The organisers of Australia’s premiere road cycling event, the Tour Down Under, should consider starting race stages earlier in the day — or even move the tour away from mid-summer — to help protect cyclists from increasingly extreme heat driven by climate change.
That’s one of the suggestions in a new assessment of the impact and exposure of Australian cycling to global warming by the Monash Climate Change Communication Research Hub.
Although Cycling South Australia (CSA) has an Extreme Weather Policy that requires events to be cancelled or postponed if the temperature is forecast to reach 37°C, the Tour Down Under is governed by different protocols set by the Union Cycliste International.
An analysis of days of extreme heat across the history of the Tour Down Under shows that if the CSA’s guidelines were in force, individual stages would have been cancelled 15 times.
The research finds that by starting and finishing stages earlier in the day when radiant heat isn’t as intense, race organisers could reduce a major heat stress risk for cyclists.
Under current emissions scenarios, Adelaide will see a significant increase in the number of extreme heat days in January in coming decades.
Extreme heat is a major health hazard for cyclists and can lead to muscle cramps, problems with the nervous system and impairment of coordination and thinking.
The increased risk of bushfires is another concern for cycling, with bushfire smoke known to affect human health; athletes engaged in high intensity sports are especially vulnerable to inhaling polluted air that can negatively affect performance and decrease lung function.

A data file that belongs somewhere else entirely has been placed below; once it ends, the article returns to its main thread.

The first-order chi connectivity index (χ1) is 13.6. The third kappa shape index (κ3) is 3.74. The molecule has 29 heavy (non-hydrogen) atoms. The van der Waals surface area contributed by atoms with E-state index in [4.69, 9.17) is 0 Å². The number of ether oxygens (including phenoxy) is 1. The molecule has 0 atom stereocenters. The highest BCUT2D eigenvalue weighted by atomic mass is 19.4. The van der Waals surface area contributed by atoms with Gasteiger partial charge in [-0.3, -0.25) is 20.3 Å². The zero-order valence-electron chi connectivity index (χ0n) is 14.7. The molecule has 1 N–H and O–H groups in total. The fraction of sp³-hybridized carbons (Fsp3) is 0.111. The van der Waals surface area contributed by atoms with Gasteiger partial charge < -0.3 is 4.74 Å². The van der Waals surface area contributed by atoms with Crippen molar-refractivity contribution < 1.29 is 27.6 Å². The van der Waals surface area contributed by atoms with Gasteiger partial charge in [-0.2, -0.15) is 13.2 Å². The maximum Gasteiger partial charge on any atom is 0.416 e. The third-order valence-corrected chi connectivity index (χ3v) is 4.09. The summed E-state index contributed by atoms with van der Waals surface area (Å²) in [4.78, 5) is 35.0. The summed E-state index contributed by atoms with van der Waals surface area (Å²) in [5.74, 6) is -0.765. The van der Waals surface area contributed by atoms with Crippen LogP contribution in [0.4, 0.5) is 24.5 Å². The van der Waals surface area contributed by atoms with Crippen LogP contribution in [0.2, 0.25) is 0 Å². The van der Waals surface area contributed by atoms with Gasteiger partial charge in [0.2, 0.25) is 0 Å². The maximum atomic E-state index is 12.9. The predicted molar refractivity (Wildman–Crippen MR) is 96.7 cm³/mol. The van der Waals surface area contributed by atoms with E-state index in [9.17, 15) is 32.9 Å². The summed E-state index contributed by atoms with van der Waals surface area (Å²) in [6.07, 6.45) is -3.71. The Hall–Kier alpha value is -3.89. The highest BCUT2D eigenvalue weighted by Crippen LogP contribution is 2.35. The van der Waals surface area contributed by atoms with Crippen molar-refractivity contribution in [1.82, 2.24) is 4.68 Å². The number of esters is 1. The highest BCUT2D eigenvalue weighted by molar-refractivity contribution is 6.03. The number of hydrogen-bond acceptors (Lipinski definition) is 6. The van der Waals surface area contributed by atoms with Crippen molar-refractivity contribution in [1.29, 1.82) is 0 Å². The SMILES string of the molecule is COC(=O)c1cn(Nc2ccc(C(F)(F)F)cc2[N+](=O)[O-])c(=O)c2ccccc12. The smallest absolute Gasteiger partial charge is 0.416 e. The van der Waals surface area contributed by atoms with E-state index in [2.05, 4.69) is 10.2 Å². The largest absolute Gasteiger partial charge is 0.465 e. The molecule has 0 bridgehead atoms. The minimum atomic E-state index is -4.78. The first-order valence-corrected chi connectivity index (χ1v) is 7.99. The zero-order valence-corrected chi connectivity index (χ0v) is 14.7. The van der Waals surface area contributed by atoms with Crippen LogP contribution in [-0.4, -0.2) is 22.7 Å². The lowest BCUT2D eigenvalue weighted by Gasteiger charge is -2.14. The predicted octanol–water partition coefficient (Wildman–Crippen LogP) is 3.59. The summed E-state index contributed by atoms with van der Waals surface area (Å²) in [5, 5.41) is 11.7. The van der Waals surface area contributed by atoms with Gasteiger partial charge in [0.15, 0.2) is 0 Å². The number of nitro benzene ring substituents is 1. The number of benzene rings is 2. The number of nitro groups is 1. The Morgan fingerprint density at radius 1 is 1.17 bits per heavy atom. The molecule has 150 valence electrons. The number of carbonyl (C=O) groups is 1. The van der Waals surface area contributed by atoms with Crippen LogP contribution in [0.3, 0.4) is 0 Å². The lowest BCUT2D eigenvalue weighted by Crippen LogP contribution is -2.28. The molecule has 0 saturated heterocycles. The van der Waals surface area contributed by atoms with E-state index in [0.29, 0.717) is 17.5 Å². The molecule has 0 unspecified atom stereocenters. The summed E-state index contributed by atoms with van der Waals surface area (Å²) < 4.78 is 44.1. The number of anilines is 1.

“Climate change is having a big impact on many things Australians love, including sport,” said Suzanne Harter, Climate Change Campaigner with the Australian Conservation Foundation (ACF), which commissioned the research.
“The Tour Town Under often coincides with heatwaves, presenting health risks for cyclists and spectators. The science warns Januarys in South Australia will keep getting hotter unless strong action is taken to cut climate pollution from the burning of coal, oil and gas.
“If cycling authorities want the Tour Down Under to remain a fixture on Australia’s summer sporting calendar, they should become vocal advocates for strong national and international action to combat the root causes of climate change.”
Read Vicious cycle: Climate change, extreme heat and the Tour Down Under